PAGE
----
Hollywood sign gets long overdue makeover with 1,300 litres of paint
Tinseltown landmark has long overdue makeover with 1,300 litres of paint
Agence France-Presse in Los Angeles
The refurbished Hollywood sign has been presented in all its freshly painted glory after its biggest makeover in 35 years, in time for 90th birthday celebrations next year.
More than 1,300 litres of fresh white paint was applied over the last two months to the Tinseltown icon, which sits atop Mount Lee in the Hollywood Hills north of Los Angeles.
"This sign is so beautiful. It's where people, when they get off the plane at LAX airport, want to come to. It's a special day," said the LA city council member for Hollywood, Tom LaBonge.
He and other dignitaries spoke on Tuesday at a press conference held beneath the sign by the Hollywood Sign Trust, which manages the structure, to announce the completion of the paint job.
Over the last two months, workers have used window-cleaner-style platforms to strip down the 15 metre tall letters, power-wash the corrugated iron and apply fresh primer and topcoat paint.
"The sign was scrubbed to the bone, and two tonnes of make-up was put on her best side. A lot was done to her backside but we've leaving that her secret," quipped trust head Chris Baumgart.
Victor Galindo, one of the team of painters, said he felt proud of having worked on the world-famous landmark.
"It's a privilege for a lot of us to be up here, because a lot of us grew up here in the city of Los Angeles, and we're used to seeing this sign from far away, and now we're so close to it, painting it."
The job went more quickly than expected, the 37-year-old said.
"The hardest part was the 'H'. After that first letter, we got the hang of it, we just went fast."
Millions of tourists come to see the icon - visible from large parts of Los Angeles, depending on the weather - but fences, warning notices and security surveillance keeps all but the most determined from the sign itself.
Access is via a steep slope behind the sign, through a locked gate. A rope is used to allow newcomers to rappel down.
Intruders sometimes try to scramble up the steep hill in front of the sign. Cameras attached to the top of the huge white letters provide live security video 24 hours a day, to alert officers to anyone trying to reach the sign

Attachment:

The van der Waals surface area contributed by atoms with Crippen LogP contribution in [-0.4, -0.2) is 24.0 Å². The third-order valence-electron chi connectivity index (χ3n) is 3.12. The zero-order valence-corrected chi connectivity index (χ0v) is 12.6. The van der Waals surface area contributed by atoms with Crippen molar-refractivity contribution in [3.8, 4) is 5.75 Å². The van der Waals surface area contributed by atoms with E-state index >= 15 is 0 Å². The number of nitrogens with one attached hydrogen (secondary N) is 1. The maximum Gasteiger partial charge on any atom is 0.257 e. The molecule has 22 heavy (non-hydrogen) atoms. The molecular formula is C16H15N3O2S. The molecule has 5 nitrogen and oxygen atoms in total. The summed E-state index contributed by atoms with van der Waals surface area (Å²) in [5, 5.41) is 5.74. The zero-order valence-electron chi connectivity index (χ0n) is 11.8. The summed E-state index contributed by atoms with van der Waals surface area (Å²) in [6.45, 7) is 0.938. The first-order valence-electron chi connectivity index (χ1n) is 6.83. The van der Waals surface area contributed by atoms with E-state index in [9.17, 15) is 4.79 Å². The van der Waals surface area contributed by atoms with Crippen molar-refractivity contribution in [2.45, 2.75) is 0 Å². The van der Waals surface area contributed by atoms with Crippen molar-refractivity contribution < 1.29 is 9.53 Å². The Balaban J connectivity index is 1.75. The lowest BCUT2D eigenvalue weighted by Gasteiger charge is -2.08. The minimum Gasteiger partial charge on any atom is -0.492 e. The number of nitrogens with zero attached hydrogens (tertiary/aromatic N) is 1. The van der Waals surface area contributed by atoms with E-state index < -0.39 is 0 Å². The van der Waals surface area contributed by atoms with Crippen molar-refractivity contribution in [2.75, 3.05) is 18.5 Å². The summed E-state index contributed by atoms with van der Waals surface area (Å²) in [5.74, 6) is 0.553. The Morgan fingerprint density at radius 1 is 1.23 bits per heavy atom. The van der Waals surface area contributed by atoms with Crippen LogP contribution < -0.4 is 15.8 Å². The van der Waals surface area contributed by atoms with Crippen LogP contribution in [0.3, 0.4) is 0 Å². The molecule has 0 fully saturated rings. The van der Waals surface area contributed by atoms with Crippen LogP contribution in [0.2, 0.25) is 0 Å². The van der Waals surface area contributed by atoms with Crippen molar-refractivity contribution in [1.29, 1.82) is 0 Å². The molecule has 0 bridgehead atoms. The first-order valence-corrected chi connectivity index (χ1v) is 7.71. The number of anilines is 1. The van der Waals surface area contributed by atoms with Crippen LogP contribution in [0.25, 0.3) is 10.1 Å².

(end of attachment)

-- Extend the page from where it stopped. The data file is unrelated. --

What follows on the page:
Looking down the hill, ranger Patrick Joyce said: "Several times a month people make their way up here. It's against the law, you can be arrested.
"Most of the time what they do is they write on the sign, or they just want to take a picture up here and they leave.
"But every once in a while somebody will come up here and they drink too much, or they'll consume drugs. We've had crazy people come up here, start small camp fires and stuff like that."
The original sign was erected in 1923 to advertise a property development called Hollywoodland, but the last four letters were removed in the 1940s.
One of the city's most beloved attractions, the sign had fallen into disrepair until it was restored in the 1970s after a campaign that saw nine donors pay US$27,777 to "adopt" one letter each.
It was threatened again more recently when investors who own land surrounding the giant white letters indicated plans to sell the plot to developers. But Playboy mogul Hugh Hefner helped secure the sign in 2010, along with then California governor Arnold Schwarzenegger and others including Steven Spielberg and Tom Hanks.
The sign's history is not without tragedy. In 1932, British actress Peg Entwistle infamously committed suicide by throwing herself off the top of the letter H.